His mother eventually supported Britannicus, who wasn’t considered an adult yet to be the Emperor, however, a day before Britannicus was to be an adult, he had died in 55 CE. It was assumed that Nero had poisoned him but Nero had claimed that he had died from a seizure, his mother however tried to gain more support against Nero and was later banished from the family palace. Nero had later ordered for his mother to be killed when he had fallen for a noblewoman who was married to a Roman aristocrat and his mother had strongly disagreed with the topic. A few years later, Nero had divorced and killed Octavia and married the noblewoman.
The Great Fire had begun in the south-eastern end of Circus Maximus and had lasted around 10 days, destroying most of the city during that time. Fires were common but many Romans had though that it was to make room to construct his villa. Nero however, had claimed that he will find out whoever it was that had caused the fire and didn’t waste any time in accusing the Christians, this had begun the persecution of Christians. Nero had tortured the Christians in many ways, with one of the famous ones being the Christian immersed in wax and being burned to serve as a form of entertainment and evening lights in the garden.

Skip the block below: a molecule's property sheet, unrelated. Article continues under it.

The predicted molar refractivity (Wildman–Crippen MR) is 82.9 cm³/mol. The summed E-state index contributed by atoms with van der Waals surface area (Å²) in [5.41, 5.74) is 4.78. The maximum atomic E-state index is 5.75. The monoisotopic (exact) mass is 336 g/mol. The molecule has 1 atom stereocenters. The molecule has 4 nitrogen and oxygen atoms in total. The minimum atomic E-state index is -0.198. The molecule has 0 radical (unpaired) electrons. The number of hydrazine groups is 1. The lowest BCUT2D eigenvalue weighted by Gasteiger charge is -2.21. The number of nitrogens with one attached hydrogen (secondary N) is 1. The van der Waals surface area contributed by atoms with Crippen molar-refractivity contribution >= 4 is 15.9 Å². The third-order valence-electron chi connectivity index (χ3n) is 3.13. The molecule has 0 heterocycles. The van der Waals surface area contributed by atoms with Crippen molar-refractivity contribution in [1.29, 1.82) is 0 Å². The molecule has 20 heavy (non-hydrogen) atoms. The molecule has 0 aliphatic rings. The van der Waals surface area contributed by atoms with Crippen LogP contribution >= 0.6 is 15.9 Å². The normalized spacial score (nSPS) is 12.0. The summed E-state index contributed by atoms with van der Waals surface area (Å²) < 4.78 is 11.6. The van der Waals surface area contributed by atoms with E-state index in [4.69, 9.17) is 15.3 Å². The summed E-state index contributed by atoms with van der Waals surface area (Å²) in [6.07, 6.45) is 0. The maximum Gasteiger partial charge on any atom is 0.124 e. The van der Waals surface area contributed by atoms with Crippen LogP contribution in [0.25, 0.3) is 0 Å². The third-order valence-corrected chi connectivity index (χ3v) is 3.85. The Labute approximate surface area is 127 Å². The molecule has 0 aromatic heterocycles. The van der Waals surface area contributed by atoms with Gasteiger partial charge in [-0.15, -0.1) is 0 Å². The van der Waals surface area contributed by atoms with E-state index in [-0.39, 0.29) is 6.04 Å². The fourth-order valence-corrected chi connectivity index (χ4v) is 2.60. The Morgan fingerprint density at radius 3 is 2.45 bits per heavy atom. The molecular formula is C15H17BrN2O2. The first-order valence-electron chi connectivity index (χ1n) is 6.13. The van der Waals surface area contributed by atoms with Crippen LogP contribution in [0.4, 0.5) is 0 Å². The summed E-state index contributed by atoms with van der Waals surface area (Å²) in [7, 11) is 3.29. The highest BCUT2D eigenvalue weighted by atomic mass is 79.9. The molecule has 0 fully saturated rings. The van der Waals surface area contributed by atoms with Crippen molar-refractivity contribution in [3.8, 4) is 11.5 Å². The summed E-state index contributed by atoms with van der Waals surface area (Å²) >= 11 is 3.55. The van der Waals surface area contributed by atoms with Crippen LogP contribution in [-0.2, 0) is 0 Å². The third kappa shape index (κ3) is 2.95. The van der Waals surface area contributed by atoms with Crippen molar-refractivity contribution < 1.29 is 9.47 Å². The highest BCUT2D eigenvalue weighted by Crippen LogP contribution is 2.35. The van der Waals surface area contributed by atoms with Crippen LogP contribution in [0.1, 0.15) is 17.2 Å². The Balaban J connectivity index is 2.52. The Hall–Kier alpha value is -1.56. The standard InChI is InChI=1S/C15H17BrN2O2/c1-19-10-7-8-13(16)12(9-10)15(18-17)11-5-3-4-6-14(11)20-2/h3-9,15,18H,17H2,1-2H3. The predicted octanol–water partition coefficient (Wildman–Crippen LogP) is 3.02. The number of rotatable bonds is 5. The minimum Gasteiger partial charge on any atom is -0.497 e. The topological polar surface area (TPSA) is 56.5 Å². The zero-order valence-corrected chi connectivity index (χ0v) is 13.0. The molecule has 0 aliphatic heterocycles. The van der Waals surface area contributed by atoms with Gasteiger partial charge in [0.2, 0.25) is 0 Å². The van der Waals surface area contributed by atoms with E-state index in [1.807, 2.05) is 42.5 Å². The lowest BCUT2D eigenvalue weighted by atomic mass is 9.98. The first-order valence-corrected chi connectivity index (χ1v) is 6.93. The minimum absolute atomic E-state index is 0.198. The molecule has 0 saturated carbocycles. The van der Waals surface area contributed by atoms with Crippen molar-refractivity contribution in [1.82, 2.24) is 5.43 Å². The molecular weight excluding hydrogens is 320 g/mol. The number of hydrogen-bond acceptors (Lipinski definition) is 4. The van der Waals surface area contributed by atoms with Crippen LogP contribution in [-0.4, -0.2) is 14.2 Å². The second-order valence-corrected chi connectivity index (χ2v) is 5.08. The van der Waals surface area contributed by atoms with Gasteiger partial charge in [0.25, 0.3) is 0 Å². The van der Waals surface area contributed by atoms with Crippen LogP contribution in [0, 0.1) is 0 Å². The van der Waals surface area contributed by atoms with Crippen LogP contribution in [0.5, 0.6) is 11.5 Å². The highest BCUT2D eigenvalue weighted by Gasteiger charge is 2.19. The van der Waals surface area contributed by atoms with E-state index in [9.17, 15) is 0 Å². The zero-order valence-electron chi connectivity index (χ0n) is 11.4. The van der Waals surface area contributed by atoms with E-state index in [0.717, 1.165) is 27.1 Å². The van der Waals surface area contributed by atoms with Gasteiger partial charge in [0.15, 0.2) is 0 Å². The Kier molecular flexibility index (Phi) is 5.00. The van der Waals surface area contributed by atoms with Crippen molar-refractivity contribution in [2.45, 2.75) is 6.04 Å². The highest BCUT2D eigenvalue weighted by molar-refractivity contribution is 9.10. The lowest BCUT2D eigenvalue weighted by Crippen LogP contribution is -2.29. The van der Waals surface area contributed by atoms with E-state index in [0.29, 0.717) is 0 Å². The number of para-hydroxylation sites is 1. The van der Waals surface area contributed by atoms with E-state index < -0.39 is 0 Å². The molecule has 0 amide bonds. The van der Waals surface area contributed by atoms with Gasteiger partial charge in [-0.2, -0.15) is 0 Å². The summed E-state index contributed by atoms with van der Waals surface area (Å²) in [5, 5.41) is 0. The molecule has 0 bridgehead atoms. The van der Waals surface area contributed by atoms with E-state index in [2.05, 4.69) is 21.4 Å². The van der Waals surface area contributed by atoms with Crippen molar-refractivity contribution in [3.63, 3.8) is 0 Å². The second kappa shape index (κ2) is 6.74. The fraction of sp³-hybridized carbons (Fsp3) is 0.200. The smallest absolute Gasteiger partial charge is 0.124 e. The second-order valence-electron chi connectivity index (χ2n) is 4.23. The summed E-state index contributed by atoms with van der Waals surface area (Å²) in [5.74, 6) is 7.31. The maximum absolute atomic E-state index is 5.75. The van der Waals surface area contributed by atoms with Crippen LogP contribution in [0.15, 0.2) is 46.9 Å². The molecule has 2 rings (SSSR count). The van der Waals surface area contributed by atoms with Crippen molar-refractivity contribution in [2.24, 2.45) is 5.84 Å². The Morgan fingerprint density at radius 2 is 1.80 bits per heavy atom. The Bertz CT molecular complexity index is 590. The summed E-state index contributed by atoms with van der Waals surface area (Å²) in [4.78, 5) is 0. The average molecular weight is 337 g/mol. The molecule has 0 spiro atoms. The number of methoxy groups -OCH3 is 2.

http://en.wikipedia.org/wiki/Punic_Wars, 24/7/14, Wikipedia
http://ancienthistory.about.com/od/punicwars/g/022411-Punic-Wars.htm, N.S. Gill's Ancient/Classical History Glossary, about education
http://www.thefinertimes.com/Ancient-Wars/summary-of-the-punic-wars.html, Peter Fitzgerald, The Finer Times
http://www.biography.com/people/nero-9421713#political-demise-and-death, 2014, The Biography.com website
http://www.eyewitnesstohistory.com/christians.htm, 2000, Nero Persecutes The Christians 64 A,D, EyeWitness to History

A New History of the Roman Emperors, Roger Michael Kean, 2009, Thalamus Publishing, Australia
The Private Life of the Roman Emperors, Anthony Blonde, 1994, Quartet Books Limited, UK
A History of the Roman Republic, Klaus Bringmann, first published in German in 2002, translation published in 2007 and 2013, Polity Press
The Punic Wars 244 - 146 BC, Nigel Bagnall, 2002 Osprey Publishing, Great Britain
The Punic Wars, Adrian Goldsworthy, 2000, Cassell & Co, Great Britain, edition published in 2001
Full transcript